Stanislawski’s Bill Threatens Virtual Homeschool Families

  Under Gary Stanislawski's Senate Bill 244, virtual students who don’t log on to their program at least once a day for five days during a seven-day week would be marked absent. The schools would be required to submit to the Statewide Virtual Charter School Board a report when a student accumulates 10 absences. Oklahoma Watch wrote an extensive report of the bill and interviewed Stanislawski. But some glaring questions go unanswered.
  1. Who decides which days are school holidays? If a family decides to take their holiday break in early January instead of around the Christmas holiday, Are those 2 weeks considered truancy?
  2. Are the parents going to be charged by the District attorney, in the same manner that applies with 'brick & morter' schools?
  3. Is signing in daily,  on the web browser really an indicator of educational progress? Homeschoolers have no problem being compared by outcomes, even though their learning process may take another approach.
  4. If a family is doing offline learning (like the homeschool families who are at the inauguration and spending this week at the 22 Smithsonian museums in DC) , is that truly 'skipping school'?
PictureFormer Sen. Jim wilson
   This bill harkens back to the days when former Sen. Jim Wilson (a Tahlequah Democrat), would threaten to put homeschool kids in jail if they are seen unattended at the park on days when public schools decide that it's a school day. The families who conduct school days in June & July would not get to apply those days in place of days in November or February. Families who take spring break during a different week of March, would also be truants. I guess Stanislawski's bill serves to prove that Epic One On One will not be allowed to work like a homeschool. Recently, Stanislawski pushed legislation which made the Oklahoma Legislature and their Board of Virtual Schools the sponsor of Epic as a charter school, rather than a local school district. So the responsibility for policy now rests squarely upon Senate Education Chairman Stanislawski and other legislative leaders. Many homeschool leaders warned Oklahoma families not to view a state-run curriculum as a traditional homeschool process. They are now saying; "We told you so." I disagreed with them 6 years ago, but bills like SB244 now prove I was wrong to dismiss the warning. I don't believe Sen. Stanislawski is being deliberately harmful to the more than 40,000 home-educated students and their parents. I just think this former Jenks school board member has a mindset which doesn't comprehend the homeschoolers' needs for flexibility in format. How about waiting until we see a widespread failure of home educating, before we declare an emergency, as Stanislawski has declared. I urge the legislature to stop this effort to restrict the families who educate their children at home. This bill could result in many home educating parents going to criminal court and facing some very adversarial district attorneys' charges.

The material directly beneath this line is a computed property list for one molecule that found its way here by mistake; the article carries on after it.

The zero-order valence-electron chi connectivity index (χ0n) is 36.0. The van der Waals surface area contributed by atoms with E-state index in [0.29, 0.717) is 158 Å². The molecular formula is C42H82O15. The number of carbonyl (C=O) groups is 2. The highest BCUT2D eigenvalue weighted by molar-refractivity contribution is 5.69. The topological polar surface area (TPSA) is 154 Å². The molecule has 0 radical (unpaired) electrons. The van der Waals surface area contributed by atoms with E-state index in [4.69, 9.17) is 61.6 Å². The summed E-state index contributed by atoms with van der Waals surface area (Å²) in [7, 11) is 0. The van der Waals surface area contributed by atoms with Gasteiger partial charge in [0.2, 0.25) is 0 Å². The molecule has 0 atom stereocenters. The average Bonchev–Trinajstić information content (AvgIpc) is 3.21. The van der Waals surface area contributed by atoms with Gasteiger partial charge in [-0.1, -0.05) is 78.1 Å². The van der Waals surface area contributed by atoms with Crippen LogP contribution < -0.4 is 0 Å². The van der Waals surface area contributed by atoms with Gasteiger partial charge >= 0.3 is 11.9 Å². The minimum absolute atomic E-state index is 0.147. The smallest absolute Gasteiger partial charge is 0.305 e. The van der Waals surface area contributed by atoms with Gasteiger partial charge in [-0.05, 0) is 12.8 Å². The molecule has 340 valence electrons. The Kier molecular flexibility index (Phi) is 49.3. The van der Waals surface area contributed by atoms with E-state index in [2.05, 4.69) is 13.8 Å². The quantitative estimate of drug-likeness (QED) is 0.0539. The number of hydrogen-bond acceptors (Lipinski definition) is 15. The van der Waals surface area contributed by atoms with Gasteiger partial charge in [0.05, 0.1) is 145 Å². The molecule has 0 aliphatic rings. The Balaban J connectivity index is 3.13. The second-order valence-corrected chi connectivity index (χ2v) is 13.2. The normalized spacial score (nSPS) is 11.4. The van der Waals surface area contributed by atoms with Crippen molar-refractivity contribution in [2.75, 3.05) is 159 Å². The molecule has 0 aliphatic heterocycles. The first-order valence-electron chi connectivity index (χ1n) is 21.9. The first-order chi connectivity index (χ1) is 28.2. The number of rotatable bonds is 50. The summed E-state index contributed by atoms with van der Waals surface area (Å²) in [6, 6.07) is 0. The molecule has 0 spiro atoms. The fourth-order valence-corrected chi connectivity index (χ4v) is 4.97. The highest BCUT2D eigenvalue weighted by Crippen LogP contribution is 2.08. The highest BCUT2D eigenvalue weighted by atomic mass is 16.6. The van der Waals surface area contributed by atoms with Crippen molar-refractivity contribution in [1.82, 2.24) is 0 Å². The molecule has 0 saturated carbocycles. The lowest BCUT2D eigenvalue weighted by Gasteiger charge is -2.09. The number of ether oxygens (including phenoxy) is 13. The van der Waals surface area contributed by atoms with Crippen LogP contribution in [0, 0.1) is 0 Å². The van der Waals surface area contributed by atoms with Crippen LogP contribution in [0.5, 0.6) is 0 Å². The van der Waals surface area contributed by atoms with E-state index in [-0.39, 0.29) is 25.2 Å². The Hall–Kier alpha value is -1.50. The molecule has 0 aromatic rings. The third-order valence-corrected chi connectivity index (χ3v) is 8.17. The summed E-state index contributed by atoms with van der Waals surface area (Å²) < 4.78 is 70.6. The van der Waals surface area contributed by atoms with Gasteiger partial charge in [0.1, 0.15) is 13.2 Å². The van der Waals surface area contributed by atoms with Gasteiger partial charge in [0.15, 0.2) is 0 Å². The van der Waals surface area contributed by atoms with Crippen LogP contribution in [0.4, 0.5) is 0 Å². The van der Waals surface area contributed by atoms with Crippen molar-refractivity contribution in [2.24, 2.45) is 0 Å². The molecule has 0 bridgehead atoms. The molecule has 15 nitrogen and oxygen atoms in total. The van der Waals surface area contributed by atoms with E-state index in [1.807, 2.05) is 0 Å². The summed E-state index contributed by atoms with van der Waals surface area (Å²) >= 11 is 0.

Here is the article from Oklahoma Watch:

Senator Wants Virtual Schools Accountable for Student Attendance